Probably the most critical problem faced by a person with severe hearing and vision loss is how to maintain contact with the world in which he/she lives. A wide range of techniques for communication is available to the dual sensory impaired person; however, no technique will work when the other individuals in the environment do not know how to or refuse to use it. This is exactly the situation that many older adults find themselves in, whether they are institutionalized in·sti·tu·tion·al·ize
tr.v. in·sti·tu·tion·al·ized, in·sti·tu·tion·al·iz·ing, in·sti·tu·tion·al·iz·es
a. To make into, treat as, or give the character of an institution to.
b. in long-term care facilities or struggling to retain inclusion in their community. All of the other needs discussed become moot points when the individual is unable to communicate with those around him.
Those responsible for program development, planning, and providing support - whether they are professionals or consumers, whether their constituents are people who are hearing or visually impaired - must realize that people have constellations of problems to deal with and for which they need assistance. It is not simply inappropriate but actually damaging to the individual to treat one part or problem at a time. It is imperative that service providers learn to recognize dual sensory loss and adapt their approaches to dealing with a single sensory loss in a younger population. Specifically, rehabilitation agency professionals must achieve the following:
* They must learn to recognize dual sensory losses and their effects on the individual.
* They must understand how hearing and sight interact and the effects of loss in one area on the ability to cope with loss in the other area and must promote that understanding among professionals and consumers.
* They must be able to adjust coping strategies The German Freudian psychoanalyst Karen Horney defined four so-called coping strategies to define interpersonal relations, one describing psychologically healthy individuals, the others describing neurotic states. that are heavily dependent upon one sense (hearing or vision).
* They must assist the consumer in maximizing remaining vision and hearing, as well as in developing alternative techniques by providing complete information and opportunities to experiment with and to learn to use devices and adaptive techniques.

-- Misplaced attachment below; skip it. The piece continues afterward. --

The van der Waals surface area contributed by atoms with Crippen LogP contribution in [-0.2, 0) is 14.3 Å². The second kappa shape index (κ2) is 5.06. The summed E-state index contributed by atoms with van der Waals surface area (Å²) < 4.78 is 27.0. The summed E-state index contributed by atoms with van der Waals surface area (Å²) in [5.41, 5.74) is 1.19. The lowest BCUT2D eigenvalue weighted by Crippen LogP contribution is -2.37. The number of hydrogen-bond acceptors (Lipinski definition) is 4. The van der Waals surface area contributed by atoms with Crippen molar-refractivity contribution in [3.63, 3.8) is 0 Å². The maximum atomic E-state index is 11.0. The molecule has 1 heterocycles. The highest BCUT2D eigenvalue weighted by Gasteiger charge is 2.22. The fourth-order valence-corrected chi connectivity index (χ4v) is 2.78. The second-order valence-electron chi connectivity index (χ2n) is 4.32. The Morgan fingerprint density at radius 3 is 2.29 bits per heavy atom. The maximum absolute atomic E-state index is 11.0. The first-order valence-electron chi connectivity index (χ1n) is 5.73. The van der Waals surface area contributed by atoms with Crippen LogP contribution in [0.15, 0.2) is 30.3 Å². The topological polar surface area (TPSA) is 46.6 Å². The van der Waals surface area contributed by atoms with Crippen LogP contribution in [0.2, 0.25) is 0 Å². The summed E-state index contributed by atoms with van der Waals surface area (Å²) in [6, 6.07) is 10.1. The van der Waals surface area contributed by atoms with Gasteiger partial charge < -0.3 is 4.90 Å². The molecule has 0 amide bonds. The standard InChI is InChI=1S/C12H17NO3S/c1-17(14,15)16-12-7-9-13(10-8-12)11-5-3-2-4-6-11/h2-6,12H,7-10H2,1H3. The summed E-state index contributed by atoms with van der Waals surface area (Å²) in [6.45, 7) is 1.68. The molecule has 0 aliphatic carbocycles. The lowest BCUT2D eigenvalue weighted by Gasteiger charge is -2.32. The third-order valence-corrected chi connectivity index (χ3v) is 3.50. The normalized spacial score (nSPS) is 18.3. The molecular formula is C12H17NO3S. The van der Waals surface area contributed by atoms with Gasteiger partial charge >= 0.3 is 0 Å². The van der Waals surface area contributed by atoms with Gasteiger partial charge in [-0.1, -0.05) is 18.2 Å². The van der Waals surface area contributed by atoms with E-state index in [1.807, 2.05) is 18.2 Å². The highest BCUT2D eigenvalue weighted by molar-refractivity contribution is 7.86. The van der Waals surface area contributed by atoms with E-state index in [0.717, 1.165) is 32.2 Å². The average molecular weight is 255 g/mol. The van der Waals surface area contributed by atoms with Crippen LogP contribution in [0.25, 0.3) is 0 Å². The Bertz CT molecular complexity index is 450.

* They must be prepared to support the consumer's use of adaptive techniques for communication and daily living by using appropriate communication strategies through interpreters and assistive devices and by developing staff skill.
* They must build bridges to other programs through cooperative agreements, working relationships, and cross referral that will allow the pooling of expertise.
The challenge to independence that severe vision and hearing losses bring is one that older adults must not be left to face alone. It is a challenge that has not been adequately addressed. It nonetheless is one that we can no longer afford to ignore. The alternatives, needless loss of independence, inappropriate institutionalization, unnecessary loss in the quality of life, and the unmanageable burden placed on families, will worsen as the older population grows larger.
Living Confidently with Vision
and Hearing Loss
The Helen Keller National Center with funding from the U.S. Administration on Aging The Administration on Aging (AoA) is an agency of the United States Department of Health and Human Services. AoA awards annual grants (computed by formulas) to State government agencies on aging and Native American tribal organizations to support programs mandated by the Congress has developed a structured educational program for older adults with hearing and/or vision loss. Located in senior centers, hospitals, a recreation department, and in a senior housing facility, this Confident Living Program (CLP 1. CLP - Cornell List Processor.
2. CLP - Constraint Logic Programming. ) has been conducted nine times in Texas, Arkansas, New Jersey, and Tennessee.